Justice Delayed, Justice Denied: Katrina and MR-GO

Barges filled with rock are anchored in the Mississippi River Gulf Outlet near Bayou La Loutre on Jan. 30, 2009, ready to start blocking the waterway off from the Gulf of Mexico. The work has since been completed, shutting down the channel.

Barges filled with rock are anchored in the Mississippi River Gulf Outlet near Bayou La Loutre on Jan. 30, 2009, ready to start blocking the waterway off from the Gulf of Mexico. The work has since been completed, shutting down the channel.

New Orleans        Almost a decade ago, the first reaction after Hurricane Katrina veered slightly to the east of New Orleans was that the city had been spared.  We had ducked the bullet somehow.  Wind and rain were everywhere, trees were falling, the storm was powerful and vicious, but we would be ok.  By the next morning in the aftermath of the storm surge, levees were breached, and 85% of the city was underwater in a catastrophic disaster.

Despite the clarity of scientific and engineering opinion laying the fault on the levee construction and the Corp of Engineers, efforts to win compensation for flooding victims particularly in the lower Ninth Ward and St. Bernard Parish, independent of FEMA relief funds, have been unsuccessful.  The maze of lawsuits are confusing, but the Times does a good job of explaining their torturous path:

In 2009, a federal judge in New Orleans, Stanwood R. Duval, Jr., ruled that damage related to the MR-GO canal was different because the canal’s purpose was navigation, not flood protection, even though it was line with levees.  The United States Court of Appeals for the Fifth Circuit [in New Orleans] initially affirmed that decision and then withdrew its decision and overturned Judge Duval.  The Supreme Court declined to take up the case.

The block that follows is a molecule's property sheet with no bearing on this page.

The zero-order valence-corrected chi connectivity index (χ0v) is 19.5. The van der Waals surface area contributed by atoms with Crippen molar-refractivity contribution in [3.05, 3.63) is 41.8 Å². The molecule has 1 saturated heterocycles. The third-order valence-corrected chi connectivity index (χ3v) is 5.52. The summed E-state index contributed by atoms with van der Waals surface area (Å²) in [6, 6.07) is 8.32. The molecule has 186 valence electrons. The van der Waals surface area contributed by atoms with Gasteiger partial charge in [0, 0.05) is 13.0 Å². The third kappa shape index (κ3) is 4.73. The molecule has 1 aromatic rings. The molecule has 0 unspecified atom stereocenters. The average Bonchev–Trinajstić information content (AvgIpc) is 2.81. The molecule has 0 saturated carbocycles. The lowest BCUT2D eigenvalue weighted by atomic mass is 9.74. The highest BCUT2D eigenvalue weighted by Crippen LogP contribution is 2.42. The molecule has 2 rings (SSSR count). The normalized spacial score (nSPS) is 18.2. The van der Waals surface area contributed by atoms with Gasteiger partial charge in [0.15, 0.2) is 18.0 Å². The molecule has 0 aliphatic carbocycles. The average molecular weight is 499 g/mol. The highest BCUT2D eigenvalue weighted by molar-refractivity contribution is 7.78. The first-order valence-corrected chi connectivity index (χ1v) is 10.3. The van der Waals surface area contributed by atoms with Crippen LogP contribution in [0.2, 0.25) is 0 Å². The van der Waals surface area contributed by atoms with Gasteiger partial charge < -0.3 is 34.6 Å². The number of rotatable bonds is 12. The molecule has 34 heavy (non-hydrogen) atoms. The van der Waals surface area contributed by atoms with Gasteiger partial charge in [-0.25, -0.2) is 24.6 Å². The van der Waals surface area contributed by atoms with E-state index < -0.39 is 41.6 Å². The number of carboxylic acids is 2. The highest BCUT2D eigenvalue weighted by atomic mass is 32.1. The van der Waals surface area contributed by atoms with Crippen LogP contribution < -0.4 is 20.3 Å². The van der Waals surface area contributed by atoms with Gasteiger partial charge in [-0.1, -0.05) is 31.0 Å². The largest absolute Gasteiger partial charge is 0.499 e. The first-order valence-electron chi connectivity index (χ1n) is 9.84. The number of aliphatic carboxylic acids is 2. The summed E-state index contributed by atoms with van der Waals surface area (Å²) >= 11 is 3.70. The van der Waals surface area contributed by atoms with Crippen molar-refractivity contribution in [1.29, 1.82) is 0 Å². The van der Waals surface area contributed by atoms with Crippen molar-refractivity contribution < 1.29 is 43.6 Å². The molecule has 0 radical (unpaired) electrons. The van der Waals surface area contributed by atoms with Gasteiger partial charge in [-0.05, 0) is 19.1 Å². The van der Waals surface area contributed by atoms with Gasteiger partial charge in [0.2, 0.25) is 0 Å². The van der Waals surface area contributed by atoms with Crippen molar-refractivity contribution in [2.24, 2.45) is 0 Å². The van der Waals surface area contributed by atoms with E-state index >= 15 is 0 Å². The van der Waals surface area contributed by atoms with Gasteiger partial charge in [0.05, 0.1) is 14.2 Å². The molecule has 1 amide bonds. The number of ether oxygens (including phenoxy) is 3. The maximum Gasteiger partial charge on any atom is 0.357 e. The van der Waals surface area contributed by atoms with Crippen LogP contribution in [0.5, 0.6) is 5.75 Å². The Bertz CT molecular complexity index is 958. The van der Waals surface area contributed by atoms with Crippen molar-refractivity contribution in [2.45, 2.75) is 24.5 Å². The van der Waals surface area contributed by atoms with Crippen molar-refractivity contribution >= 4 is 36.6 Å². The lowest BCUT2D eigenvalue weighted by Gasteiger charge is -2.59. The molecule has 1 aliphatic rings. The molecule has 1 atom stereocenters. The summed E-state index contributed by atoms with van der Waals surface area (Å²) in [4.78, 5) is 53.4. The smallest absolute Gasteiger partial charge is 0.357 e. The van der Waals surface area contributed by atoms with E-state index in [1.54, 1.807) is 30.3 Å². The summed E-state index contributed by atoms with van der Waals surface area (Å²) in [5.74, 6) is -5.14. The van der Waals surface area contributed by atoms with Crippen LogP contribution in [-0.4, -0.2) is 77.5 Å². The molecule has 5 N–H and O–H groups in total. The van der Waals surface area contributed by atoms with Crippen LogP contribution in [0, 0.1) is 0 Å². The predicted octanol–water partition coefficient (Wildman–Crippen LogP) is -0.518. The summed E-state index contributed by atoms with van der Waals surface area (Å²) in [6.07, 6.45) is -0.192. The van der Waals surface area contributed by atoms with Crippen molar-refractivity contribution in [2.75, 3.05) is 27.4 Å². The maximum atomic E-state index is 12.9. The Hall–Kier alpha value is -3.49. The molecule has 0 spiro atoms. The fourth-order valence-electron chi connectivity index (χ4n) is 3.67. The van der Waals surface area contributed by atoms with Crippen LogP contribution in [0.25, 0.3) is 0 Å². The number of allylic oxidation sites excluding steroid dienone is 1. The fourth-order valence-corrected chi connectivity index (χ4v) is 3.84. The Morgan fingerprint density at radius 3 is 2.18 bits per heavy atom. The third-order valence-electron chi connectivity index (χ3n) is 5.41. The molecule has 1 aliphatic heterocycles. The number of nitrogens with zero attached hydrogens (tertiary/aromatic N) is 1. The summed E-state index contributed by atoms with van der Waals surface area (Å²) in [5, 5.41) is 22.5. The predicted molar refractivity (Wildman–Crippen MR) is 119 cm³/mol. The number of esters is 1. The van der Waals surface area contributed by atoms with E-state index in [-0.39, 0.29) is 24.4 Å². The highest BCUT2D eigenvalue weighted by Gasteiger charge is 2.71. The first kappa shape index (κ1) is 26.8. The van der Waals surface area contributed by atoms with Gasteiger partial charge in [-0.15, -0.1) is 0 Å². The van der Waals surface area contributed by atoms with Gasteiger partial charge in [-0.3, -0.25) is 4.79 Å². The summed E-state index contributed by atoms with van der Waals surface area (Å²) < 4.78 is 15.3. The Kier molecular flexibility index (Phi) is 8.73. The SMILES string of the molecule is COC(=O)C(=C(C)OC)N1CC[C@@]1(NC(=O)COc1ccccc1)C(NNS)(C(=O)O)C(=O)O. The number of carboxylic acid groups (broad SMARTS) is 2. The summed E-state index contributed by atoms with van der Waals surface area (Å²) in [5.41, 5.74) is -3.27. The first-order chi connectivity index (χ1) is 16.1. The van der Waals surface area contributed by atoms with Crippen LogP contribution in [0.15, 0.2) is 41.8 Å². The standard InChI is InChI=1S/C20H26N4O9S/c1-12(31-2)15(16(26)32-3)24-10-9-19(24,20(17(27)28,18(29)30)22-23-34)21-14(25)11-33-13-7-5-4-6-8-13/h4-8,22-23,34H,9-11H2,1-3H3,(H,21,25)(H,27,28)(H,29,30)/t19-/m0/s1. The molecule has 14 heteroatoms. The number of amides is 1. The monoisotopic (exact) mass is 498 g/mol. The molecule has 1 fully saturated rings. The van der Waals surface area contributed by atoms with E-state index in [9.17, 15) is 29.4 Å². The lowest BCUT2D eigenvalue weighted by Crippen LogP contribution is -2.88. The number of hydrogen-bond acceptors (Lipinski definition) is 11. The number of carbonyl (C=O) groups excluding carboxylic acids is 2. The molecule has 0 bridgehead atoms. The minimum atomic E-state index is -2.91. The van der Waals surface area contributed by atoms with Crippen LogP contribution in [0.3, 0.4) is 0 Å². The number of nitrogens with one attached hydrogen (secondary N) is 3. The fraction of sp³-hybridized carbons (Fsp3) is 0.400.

This was a distinction with a difference, because though the federal government is normally exempted from claims resulting from failures of flood control projects, Duval’s ruling on the role of navigation in MR-GO was central.  MR-GO stands for the Mississippi River – Gulf Outlet, a more than 75 mile canal used to speed up shipping and barge traffic.

A separate, parallel case on a different legal claim based on the famous “takings” clause of the Fifth Amendment was heard by Judge Susan G. Braden of the US Court of Federal Claims in Washington, and in a huge breakthrough she was now ruled that the government must pay for some of the flooding damage attributed to the storm surge coming from the Gulf of Mexico up through the city from Katrina.   Interestingly, the Judge relied on a 2012 US Supreme Court decision, Arkansas Game and Fish Commission vs. United States where plaintiffs were allowed to recover for property damage due to flooding there.

In a sweet piece of worthless revenge, the Judge also lambasted the US Justice Department for “pursuing a litigation strategy of contesting each and every issue.”  Essentially, after almost a decade the judge sent a message to Justice to stop appealing and get ready to tell the government to pay up.   The judge still has to figure out the award.

Lives were changed forever.  Ten years have gone by.  Will a class action now be filed for the thousands of people in St. Bernard and the lower Ninth Ward, both thinly populated areas still in the early stages of recovery?  Bet on it!  Will any amount of money reclaim the lives lived and time spent in the fight?  Bet against that!

MR-GO is in the process of largely being sealed to secure the city.  The fight to rebuild goes on every day, but justice delayed is still justice denied.  And, you know, as we often say, hey, hold on, it’s only money.  That’s the least of the issues.  Let’s get on with it!

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Tie My Hands – Lil Wayne feat. Robin Thicke

Video Created by Rami Hashish.  (Warning . . . Video contains disturbing images of Hurricane Katrina)

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